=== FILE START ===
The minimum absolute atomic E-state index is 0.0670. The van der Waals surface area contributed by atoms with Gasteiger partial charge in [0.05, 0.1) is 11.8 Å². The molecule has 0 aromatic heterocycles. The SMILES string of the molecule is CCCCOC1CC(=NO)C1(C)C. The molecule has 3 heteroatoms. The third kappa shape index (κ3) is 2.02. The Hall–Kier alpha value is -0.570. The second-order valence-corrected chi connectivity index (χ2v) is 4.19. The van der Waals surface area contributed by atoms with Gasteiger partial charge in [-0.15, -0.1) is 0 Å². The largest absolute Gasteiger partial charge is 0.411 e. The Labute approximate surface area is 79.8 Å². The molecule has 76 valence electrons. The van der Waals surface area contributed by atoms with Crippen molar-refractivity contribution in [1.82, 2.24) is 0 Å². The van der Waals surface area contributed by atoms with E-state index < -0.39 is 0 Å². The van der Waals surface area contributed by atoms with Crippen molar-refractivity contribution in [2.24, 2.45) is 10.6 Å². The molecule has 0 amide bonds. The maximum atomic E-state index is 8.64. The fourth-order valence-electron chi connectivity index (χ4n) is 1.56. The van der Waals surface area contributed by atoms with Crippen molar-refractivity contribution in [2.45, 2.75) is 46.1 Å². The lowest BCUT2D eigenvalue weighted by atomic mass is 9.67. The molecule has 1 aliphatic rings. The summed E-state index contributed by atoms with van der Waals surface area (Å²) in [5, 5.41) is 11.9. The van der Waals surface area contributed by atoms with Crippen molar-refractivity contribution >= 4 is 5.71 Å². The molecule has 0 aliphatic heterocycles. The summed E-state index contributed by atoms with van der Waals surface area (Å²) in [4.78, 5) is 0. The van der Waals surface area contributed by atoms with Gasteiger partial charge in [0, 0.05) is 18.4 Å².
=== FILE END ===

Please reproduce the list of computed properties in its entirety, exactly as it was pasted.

The minimum absolute atomic E-state index is 0.0670. The van der Waals surface area contributed by atoms with Gasteiger partial charge in [0.05, 0.1) is 11.8 Å². The molecule has 0 aromatic heterocycles. The SMILES string of the molecule is CCCCOC1CC(=NO)C1(C)C. The molecule has 3 heteroatoms. The third kappa shape index (κ3) is 2.02. The Hall–Kier alpha value is -0.570. The second-order valence-corrected chi connectivity index (χ2v) is 4.19. The van der Waals surface area contributed by atoms with Gasteiger partial charge in [-0.15, -0.1) is 0 Å². The largest absolute Gasteiger partial charge is 0.411 e. The Labute approximate surface area is 79.8 Å². The molecule has 76 valence electrons. The van der Waals surface area contributed by atoms with Crippen molar-refractivity contribution in [1.82, 2.24) is 0 Å². The van der Waals surface area contributed by atoms with E-state index < -0.39 is 0 Å². The van der Waals surface area contributed by atoms with Crippen molar-refractivity contribution in [2.24, 2.45) is 10.6 Å². The molecule has 0 amide bonds. The maximum atomic E-state index is 8.64. The fourth-order valence-electron chi connectivity index (χ4n) is 1.56. The van der Waals surface area contributed by atoms with Crippen molar-refractivity contribution in [2.45, 2.75) is 46.1 Å². The lowest BCUT2D eigenvalue weighted by atomic mass is 9.67. The molecule has 1 aliphatic rings. The summed E-state index contributed by atoms with van der Waals surface area (Å²) in [5, 5.41) is 11.9. The van der Waals surface area contributed by atoms with Crippen molar-refractivity contribution >= 4 is 5.71 Å². The molecule has 0 aliphatic heterocycles. The summed E-state index contributed by atoms with van der Waals surface area (Å²) in [4.78, 5) is 0. The van der Waals surface area contributed by atoms with Gasteiger partial charge in [0, 0.05) is 18.4 Å².